I just fail to see where O.J. fits in as a comparison, but if you do, hey, like you say it's a free country.
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Re: Chauvin Verdict

Post by Maddy » Thu Apr 22, 2021 7:13 am

What a self-important prick, telling me who I have to "advocate for" and who I have to "ridicule" in order to qualify as a defender of individual liberties.

This thread couldn't make more clear that, as with the proposition "All Lives Matter," the proposition that ALL are entitled to due process is, to the Left, a heresy. This is why principle itself is fundamentally a problem for progressives. Their system of thought requires the flexibility to choose, arbitrarily, what rules will apply to whom.
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Re: Chauvin Verdict

Post by sophie » Thu Apr 22, 2021 8:57 am

In addition to Maddy's excellent points about how critically important it is to keep judicial proceedings fair to everyone (not just selectively favored groups or people), I've been thinking about the long-term ramifications of this conviction.

If I were a police officer, I'd be terrified of what might happen every time I got a call involving a potentially violent black suspect.

The natural response is going to be to just let it go. Don't do anything. Let the violent black suspect go. In my city, they can't be held anyway as we now have effectively a "catch and release" policy for violent criminals.

Can no one understand how that is going to play out?? Obviously, crime is going to go through the roof, first and foremost in black neighborhoods but also trickling out into other, more stable areas. I remember a "Fred on Everything" column after the Ferguson shootings several years back, suggesting more or less the same thing: if black neighborhoods don't want policing, then fine. Don't send police there and everyone will be happy. Just limit police to neighborhoods who do appreciate the police and want to remain safe (like mine). Cheaper for the cities since there will be less work to do and fewer people to process through the criminal justice system.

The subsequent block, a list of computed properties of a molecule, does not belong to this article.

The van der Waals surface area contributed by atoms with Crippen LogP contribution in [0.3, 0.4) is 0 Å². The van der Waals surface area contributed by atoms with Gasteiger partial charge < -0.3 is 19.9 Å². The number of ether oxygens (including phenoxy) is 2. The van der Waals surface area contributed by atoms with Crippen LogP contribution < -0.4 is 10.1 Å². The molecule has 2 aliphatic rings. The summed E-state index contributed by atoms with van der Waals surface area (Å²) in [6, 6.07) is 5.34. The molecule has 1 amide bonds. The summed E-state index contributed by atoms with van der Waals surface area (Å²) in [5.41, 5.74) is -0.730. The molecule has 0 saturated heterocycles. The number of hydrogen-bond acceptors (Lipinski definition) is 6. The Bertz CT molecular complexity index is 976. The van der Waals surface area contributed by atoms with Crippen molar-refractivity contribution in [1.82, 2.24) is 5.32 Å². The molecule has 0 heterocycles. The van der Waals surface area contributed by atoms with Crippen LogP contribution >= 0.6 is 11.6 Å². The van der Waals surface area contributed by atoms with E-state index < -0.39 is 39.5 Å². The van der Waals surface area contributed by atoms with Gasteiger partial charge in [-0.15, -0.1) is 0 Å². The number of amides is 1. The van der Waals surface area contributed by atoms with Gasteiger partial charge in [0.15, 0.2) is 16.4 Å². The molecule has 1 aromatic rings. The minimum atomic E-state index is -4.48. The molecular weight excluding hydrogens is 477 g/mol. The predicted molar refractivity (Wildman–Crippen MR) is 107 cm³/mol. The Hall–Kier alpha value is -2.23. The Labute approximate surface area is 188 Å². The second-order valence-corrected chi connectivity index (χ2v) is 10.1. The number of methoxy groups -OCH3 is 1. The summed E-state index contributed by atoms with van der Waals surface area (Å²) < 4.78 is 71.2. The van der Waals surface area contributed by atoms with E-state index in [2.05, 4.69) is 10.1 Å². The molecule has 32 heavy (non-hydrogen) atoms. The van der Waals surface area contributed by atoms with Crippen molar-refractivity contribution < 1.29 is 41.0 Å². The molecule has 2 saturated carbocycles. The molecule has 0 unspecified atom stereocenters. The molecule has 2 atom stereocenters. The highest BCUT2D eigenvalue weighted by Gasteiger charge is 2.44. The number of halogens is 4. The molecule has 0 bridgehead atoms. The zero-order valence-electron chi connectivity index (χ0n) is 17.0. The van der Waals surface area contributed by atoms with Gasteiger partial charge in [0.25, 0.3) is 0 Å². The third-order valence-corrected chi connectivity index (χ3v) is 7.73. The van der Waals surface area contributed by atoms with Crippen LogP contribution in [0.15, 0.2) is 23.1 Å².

So win-win, right? Yes of course - the left will be happy, violent criminals will be happy, cities who get to save money will be happy, and the police will be happy. Except of course for the victims of violent crime in those black neighborhoods...who, oddly enough, are mostly black themselves. They have the most to lose in this game, but of course no one is really concerned about them. As long as they reliably vote Democratic, there's no reason to alter course.
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Re: Chauvin Verdict

Post by Maddy » Thu Apr 22, 2021 9:13 am

I wonder whether Chauvin will remain alive long enough to even see his appeal. This was, effectively, a death sentence without possibility of appeal.
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Re: Chauvin Verdict

Post by I Shrugged » Thu Apr 22, 2021 9:24 am

Maddy wrote:
Thu Apr 22, 2021 7:13 am
What a self-important prick, telling me who I have to "advocate for" and who I have to "ridicule" in order to qualify as a defender of individual liberties.

This thread couldn't make more clear that, as with the proposition "All Lives Matter," the proposition that ALL are entitled to due process is, to the Left, a heresy. This is why principle itself is fundamentally a problem for progressives. Their system of thought requires the flexibility to choose, arbitrarily, what rules will apply to whom.
I have the Jacobin on ignore. Life is good.
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Re: Chauvin Verdict

Post by I Shrugged » Thu Apr 22, 2021 9:26 am

Maddy wrote:
Thu Apr 22, 2021 9:13 am
I wonder whether Chauvin will remain alive long enough to even see his appeal. This was, effectively, a death sentence.
Well that's a different matter altogether. You can't not convict or imprison a policeman, prosecutor, or judge just because of the prison dangers.